Local Name/English Name: Flowering Period: Status: Part Used: Habit/Habitat:
Harbumbal, Parvata, Banda/Bind wood, ivy
Wild shrub, mostly found as climbing shrub on trees such as Pyrus and Punica species and on moist, cold, and shady cliffs. Pakistan: Swat, Hazara, Margalla Hills, Murree Hills, and Kashmir. World: Afghanistan, India, Bhutan, Southwest China, and Burma.
Medicinal Uses: Collection:
A climbing shrub, extensive climber on trees. Stem woody, branched; climber bears adventitious roots that arise from stem. Leaves are simple, petiolate, dark green, shining above and light green under surface, with three to four triangular lobes or entire. Flowers yellowish-green, 5-merous. Inflorescence panicle of umbels; fruit is black or orange, pea-like shape and size; berry globose to subglobose with 2-3 seeds (Fig. 3.52).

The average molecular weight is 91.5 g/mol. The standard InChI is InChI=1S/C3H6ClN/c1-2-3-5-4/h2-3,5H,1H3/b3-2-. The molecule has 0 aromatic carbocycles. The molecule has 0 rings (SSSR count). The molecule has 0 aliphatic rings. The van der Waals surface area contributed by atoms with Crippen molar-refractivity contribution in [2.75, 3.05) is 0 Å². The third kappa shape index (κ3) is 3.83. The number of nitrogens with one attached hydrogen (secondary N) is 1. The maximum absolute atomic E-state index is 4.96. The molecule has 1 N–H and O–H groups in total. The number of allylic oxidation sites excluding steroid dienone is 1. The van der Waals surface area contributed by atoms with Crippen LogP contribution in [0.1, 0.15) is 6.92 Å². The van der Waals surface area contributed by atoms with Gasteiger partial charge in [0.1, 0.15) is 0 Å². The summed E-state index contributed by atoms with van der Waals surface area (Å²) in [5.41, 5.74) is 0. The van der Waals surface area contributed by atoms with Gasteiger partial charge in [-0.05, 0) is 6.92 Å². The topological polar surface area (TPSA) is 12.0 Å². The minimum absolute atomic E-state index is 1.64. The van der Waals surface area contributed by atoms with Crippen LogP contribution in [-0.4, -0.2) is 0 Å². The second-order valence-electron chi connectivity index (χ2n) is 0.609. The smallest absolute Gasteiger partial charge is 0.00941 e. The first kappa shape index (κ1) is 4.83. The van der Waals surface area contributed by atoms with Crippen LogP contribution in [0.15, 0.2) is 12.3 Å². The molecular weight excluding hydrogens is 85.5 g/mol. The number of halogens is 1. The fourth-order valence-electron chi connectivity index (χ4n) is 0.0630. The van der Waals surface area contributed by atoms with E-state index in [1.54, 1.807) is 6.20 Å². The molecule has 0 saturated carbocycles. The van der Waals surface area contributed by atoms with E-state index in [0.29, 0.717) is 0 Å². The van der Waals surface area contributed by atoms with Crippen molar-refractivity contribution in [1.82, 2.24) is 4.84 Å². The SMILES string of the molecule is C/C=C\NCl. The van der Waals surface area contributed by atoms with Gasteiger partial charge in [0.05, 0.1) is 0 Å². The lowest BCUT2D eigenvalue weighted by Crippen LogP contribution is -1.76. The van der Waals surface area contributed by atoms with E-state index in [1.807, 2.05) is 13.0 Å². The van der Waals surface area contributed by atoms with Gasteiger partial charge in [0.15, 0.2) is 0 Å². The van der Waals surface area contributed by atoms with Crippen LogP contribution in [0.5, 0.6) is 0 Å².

4-5 fresh leaves are collected by men or women 30-50 years old, in any season when required.
There is no special method of drug preparation. Just a few leaves (at one time) are chewed 3-4 times per day during a blood sugar problem to reduce a high level. This drug is only used by adults 30-50 years old and is not given to children.
Family Name: Araliaceae
Ethnobotanical Uses: The leaves are used as fodder for goats and sheep.
Phytochemicals: Arsenic oxide, saponin, a-hedrin and glucoside helixin, arsenic oxide, saponin, hedrin. A glucoside (helexin), saponin, and glycosides [30, 51].
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